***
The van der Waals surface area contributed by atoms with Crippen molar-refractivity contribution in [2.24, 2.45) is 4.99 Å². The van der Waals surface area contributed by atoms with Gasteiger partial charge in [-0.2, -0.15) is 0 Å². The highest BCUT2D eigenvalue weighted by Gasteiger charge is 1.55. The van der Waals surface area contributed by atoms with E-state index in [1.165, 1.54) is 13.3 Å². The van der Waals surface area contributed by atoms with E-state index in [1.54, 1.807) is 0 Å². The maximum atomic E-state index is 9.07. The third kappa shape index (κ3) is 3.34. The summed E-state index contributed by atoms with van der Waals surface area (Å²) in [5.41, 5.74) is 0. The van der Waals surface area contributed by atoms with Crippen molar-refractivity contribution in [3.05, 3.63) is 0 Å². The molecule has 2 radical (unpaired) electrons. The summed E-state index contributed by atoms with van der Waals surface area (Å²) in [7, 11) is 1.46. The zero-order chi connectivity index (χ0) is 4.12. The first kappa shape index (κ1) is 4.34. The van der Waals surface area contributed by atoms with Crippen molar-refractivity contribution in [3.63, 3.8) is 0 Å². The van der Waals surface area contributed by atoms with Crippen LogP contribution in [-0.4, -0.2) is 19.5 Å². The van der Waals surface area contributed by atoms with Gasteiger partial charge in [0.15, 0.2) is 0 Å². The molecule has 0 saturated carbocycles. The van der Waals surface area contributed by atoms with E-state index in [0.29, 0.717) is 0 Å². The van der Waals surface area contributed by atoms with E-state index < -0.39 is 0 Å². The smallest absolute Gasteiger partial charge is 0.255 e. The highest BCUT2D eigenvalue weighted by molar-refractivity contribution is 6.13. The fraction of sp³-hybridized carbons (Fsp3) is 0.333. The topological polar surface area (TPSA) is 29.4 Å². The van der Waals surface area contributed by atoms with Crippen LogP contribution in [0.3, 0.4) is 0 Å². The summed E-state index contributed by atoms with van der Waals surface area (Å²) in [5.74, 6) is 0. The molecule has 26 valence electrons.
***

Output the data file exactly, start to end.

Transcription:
The van der Waals surface area contributed by atoms with Crippen molar-refractivity contribution in [2.24, 2.45) is 4.99 Å². The van der Waals surface area contributed by atoms with Gasteiger partial charge in [-0.2, -0.15) is 0 Å². The highest BCUT2D eigenvalue weighted by Gasteiger charge is 1.55. The van der Waals surface area contributed by atoms with E-state index in [1.165, 1.54) is 13.3 Å². The van der Waals surface area contributed by atoms with E-state index in [1.54, 1.807) is 0 Å². The maximum atomic E-state index is 9.07. The third kappa shape index (κ3) is 3.34. The summed E-state index contributed by atoms with van der Waals surface area (Å²) in [5.41, 5.74) is 0. The van der Waals surface area contributed by atoms with Crippen molar-refractivity contribution in [3.05, 3.63) is 0 Å². The molecule has 2 radical (unpaired) electrons. The summed E-state index contributed by atoms with van der Waals surface area (Å²) in [7, 11) is 1.46. The zero-order chi connectivity index (χ0) is 4.12. The first kappa shape index (κ1) is 4.34. The van der Waals surface area contributed by atoms with Crippen molar-refractivity contribution in [3.63, 3.8) is 0 Å². The van der Waals surface area contributed by atoms with Crippen LogP contribution in [-0.4, -0.2) is 19.5 Å². The van der Waals surface area contributed by atoms with Gasteiger partial charge in [0.15, 0.2) is 0 Å². The molecule has 0 saturated carbocycles. The van der Waals surface area contributed by atoms with E-state index in [0.29, 0.717) is 0 Å². The van der Waals surface area contributed by atoms with E-state index < -0.39 is 0 Å². The smallest absolute Gasteiger partial charge is 0.255 e. The highest BCUT2D eigenvalue weighted by molar-refractivity contribution is 6.13. The fraction of sp³-hybridized carbons (Fsp3) is 0.333. The topological polar surface area (TPSA) is 29.4 Å². The van der Waals surface area contributed by atoms with Crippen LogP contribution in [0.3, 0.4) is 0 Å². The summed E-state index contributed by atoms with van der Waals surface area (Å²) in [5.74, 6) is 0. The molecule has 26 valence electrons.